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The victims of Agent Orange the U.S. has never acknowledged


 

SUMMARY: It was a blazing-hot morning in October 2019 on the old Ho Chi Minh Trail, an intricate web of truck roads and secret paths that wove its way across the densely forested and mountainous border between Vietnam and Laos. Susan Hammond, Jacquelyn Chagnon and Niphaphone Sengthong forded a rocky stream along the trail and came to a village of about 400 people called Labeng-Khok, once the site of a logistics base inside Laos used by the North Vietnamese Army to infiltrate troops into the South. In one of the bamboo-and-thatch stilt houses, the ladder to the living quarters was made from metal tubes that formerly held American cluster bombs. The family had a 4-year-old boy named Suk, who had difficulty sitting, standing and walking — one of three children in the extended family with birth defects. A cousin was born mute and did not learn to walk until he was 7. A third child, a girl, died at the age of 2. “That one could not sit up,” their great-uncle said. “The whole body was soft, as if there were no bones.” The women added Suk to the list of people with disabilities they have compiled on their intermittent treks through Laos’s sparsely populated border districts.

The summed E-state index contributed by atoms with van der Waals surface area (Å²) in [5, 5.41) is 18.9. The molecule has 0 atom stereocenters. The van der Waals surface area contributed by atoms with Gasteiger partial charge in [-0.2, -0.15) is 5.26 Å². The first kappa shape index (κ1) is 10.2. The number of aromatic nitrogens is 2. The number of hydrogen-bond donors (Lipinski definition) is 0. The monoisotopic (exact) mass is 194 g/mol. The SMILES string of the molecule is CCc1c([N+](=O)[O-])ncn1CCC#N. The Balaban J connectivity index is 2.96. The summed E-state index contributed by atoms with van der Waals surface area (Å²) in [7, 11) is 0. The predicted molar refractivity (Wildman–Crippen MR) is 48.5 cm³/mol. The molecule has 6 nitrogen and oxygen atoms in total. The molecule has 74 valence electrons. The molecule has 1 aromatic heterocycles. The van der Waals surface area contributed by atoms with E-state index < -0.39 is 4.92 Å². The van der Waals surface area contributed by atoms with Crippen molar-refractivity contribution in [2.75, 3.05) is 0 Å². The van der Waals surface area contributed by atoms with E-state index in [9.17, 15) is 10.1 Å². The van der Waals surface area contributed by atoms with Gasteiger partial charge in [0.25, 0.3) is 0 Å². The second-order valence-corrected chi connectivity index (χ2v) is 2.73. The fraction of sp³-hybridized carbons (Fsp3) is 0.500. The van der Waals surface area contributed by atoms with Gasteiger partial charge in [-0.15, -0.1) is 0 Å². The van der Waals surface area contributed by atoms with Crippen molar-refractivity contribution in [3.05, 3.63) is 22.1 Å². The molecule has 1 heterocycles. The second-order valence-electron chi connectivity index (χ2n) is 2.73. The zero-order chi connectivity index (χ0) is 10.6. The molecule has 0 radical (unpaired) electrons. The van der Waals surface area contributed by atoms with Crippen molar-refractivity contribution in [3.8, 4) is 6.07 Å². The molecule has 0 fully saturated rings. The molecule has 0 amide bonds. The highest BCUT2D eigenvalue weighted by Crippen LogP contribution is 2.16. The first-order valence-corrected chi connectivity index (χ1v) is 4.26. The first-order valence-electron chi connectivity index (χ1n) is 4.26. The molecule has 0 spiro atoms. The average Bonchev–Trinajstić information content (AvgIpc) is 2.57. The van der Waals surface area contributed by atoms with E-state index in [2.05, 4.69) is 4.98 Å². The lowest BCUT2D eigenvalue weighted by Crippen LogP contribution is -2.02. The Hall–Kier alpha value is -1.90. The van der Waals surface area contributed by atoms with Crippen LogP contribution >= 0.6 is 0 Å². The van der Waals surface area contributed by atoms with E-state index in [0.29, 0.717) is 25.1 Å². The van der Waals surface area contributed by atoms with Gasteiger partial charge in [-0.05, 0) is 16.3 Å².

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Published: Tuesday, March 16, 2021

Last Updated: Tuesday, March 16, 2021

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